The notion of lumping together diverse economies like Brazil, Russia, India and China has gone.
BlackRock's Fink said the Fed's tapering was just an excuse for turmoil in some emerging markets. The real cause was "bad policy" in the countries affected.
Renault-Nissan chief Carlos Ghosn, whose company has car plants in many emerging markets, said: "You have to be ready when you invest in emerging markets for ups and downs."
In the short term, investors are braced for more downs.
"We are on the cusp of a slowdown in emerging markets," said Scott Gordon of Taconic Capital Advisors. "There is a higher proportion of developed market growth that will drive the global economy."
Yet advanced economies also have work to do to put their houses in order.
"Complacency is both the positive and the negative of Davos this year," said John Studzinski, global head of Blackstone Advisory Partners. "On the one hand, we're not looking at the break-up of the euro zone anymore and people are more relaxed.
"On the other hand, people are not paying attention to things they need to, like the education reform that is needed to resolve mismatches in the workforce, particularly in Europe and the United States."
Even as headline growth numbers improve, few citizens are feeling the recovery. A survey by consulting group Alix Partners of 6,000 adults in six European countries conducted in mid-January showed 71 percent of those questioned saw the economy staying the same or getting worse over the next year.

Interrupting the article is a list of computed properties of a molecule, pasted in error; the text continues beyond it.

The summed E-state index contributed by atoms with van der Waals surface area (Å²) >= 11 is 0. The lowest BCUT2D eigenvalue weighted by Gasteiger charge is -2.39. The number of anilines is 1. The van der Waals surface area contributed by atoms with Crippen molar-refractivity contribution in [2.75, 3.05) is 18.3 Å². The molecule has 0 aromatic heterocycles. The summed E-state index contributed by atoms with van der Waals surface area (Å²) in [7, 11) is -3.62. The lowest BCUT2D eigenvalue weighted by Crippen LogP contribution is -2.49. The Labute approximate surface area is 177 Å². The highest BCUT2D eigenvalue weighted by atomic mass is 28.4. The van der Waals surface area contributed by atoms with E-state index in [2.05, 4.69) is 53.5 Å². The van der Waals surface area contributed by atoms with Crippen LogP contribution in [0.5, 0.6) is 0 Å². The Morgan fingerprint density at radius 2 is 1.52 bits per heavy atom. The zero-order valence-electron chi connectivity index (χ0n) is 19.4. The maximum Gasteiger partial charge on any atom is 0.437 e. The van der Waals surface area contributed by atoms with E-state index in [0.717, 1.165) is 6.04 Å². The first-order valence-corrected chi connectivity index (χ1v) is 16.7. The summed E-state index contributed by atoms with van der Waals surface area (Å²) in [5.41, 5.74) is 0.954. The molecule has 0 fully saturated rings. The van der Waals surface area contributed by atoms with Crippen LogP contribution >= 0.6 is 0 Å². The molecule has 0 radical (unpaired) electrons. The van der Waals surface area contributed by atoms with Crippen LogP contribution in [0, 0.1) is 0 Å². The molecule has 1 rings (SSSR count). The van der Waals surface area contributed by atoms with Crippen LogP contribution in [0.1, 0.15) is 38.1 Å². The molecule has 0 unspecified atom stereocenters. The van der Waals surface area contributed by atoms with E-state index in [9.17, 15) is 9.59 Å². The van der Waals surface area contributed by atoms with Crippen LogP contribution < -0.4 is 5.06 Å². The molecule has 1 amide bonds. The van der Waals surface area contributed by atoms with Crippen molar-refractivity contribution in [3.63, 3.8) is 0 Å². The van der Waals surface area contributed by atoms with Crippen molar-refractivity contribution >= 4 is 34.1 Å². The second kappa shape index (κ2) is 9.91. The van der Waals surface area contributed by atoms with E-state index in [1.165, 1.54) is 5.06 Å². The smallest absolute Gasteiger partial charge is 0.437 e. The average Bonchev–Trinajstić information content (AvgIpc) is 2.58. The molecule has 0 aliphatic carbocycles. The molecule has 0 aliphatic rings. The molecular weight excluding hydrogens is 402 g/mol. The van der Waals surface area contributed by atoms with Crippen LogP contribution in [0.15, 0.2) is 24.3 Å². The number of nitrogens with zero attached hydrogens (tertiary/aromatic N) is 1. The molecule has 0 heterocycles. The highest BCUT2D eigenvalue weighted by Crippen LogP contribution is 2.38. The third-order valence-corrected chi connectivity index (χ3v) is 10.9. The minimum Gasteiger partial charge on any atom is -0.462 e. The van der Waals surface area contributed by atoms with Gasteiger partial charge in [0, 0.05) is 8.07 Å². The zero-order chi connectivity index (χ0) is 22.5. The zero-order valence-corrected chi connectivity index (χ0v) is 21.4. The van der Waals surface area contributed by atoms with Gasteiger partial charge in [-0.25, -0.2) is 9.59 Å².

Christine Lagarde, managing director of the International Monetary Fund, warned policymakers of "some of the old risks that have not yet been completely fixed", added to which is the threat of deflation in Europe.
A case in point is a European Union plan to curb banks' ability to take market bets with their own money, which Germany and France have attacked, warning in a paper seen by Reuters that it could jeopardise a delicate revival.
In some cases, European policymakers cannot even agree on the problems they should be tackling.
German Finance Minister Wolfgang Schaeuble publicly disagreed with EU Economic and Monetary Affairs Commissioner Olli Rehn's view that prolonged low inflation in the euro zone would make necessary economic rebalancing harder.
Schaeuble called that view "nonsense".
Both Rehn and French Finance Minister Pierre Moscovici said the European Parliament could still "improve" a complex system for winding up failed banks agreed by the EU last month. Schaeuble said there was little scope for change without breaching EU treaties.
Joe Jimenez, chief executive of Swiss drugmaker Novartis, said the conversation at Davos had shifted from five years of angst over financial crisis to talk of economic recovery, but companies were still hesitant about the levels of investment which could drive lasting growth.
"If we had the certainty I think you would see more and more companies around the world leaning forward in terms of investment," he said.
Additional reporting by Alessandra Galloni and Paul Taylor. Editing by Paul Taylor and Mike Peacock